                             (   )   (   )
From eq.(27) yields

                                                         
                              P2  (        )..
                                                 (   )   (   )

Hence,
                                                 (   )
                             A1  P2 
                                           (   )   (   )
For C=2,
0  P0  P1                                                                           (28)

0  (     ) P  P0  P2
                   1                                                                     (29)


0  (   ) P  (    2 ) P2  P3
              1                                                                          (30)

0  (  2 ) P2  P3                                                                   (31)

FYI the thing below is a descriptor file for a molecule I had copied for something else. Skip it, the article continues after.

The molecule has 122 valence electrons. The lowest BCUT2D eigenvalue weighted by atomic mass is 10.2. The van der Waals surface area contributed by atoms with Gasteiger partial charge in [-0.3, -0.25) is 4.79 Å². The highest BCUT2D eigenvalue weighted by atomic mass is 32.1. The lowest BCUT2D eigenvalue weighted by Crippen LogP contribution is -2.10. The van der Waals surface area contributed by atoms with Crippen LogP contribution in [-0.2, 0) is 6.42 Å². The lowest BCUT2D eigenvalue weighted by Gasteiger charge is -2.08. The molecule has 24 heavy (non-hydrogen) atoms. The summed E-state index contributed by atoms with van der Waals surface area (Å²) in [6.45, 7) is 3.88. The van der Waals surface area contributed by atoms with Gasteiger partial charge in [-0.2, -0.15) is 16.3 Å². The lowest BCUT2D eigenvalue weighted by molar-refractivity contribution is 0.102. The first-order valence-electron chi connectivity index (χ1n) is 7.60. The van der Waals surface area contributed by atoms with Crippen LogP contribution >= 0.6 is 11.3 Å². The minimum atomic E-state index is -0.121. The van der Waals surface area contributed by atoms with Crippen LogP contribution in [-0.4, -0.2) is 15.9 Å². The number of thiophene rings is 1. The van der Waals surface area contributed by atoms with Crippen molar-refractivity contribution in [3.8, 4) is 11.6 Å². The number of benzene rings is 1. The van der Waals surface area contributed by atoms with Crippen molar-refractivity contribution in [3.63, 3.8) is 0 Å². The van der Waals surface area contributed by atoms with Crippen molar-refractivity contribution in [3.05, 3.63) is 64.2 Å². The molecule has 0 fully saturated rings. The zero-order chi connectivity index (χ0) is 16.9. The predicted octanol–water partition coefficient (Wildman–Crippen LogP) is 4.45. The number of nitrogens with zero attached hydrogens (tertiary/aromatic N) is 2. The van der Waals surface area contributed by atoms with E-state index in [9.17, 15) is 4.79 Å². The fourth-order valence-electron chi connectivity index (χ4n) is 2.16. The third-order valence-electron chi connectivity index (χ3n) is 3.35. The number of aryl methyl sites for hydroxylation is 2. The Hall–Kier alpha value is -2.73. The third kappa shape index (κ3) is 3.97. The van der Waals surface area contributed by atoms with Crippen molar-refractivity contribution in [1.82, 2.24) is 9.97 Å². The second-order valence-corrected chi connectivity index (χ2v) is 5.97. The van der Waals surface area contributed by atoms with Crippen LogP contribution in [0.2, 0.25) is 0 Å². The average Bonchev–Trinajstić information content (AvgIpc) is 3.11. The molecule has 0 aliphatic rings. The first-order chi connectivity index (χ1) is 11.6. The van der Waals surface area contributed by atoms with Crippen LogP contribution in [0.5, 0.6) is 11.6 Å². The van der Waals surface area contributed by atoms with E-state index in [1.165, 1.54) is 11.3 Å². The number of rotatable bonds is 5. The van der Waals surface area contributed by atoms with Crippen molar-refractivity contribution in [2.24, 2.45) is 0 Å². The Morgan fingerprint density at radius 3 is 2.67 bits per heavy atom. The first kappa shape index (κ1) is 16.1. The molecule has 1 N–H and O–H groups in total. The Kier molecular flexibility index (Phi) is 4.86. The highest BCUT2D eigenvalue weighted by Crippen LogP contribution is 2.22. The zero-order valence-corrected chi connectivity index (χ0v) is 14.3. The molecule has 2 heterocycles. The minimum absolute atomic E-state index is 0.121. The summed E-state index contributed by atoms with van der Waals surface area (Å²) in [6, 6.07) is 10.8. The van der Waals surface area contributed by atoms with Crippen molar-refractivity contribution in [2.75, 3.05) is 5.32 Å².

Also, P0  P1  P2  P3  1                                                              (32)

                                                          11
From eq.(28), we obtain
          P0  k and P1  k

From eq.(29), we have


        (   )
P2               k
           
From eq.(31), we have
       (  2 )
P3                P2
           
        (   )(   2 )
                           k
               2
From eq.(32), we have
                           2
k
     (   )  2   (   )   (   )(   2 )

                                      (   )(   2 )
Hence, A2  P2 
                         (   )   (   )   (   )(   2 )
                          2



For C=3, yielding
0  (     ) P  P0  P2
                   1                                                      (33)

0  (  2   ) P2  (   ) P1  P3                                 (34)

0  (  3   ) P3  (  2 ) P2  P4                                (35)

0  P0  P1                                                            (36)

0  (  3 ) P3  P4                                                    (37)
From eq.(36), we obtain
P0  k and P1  k

From eq.(33)
        (   )
P2               k
           
From eq.(34)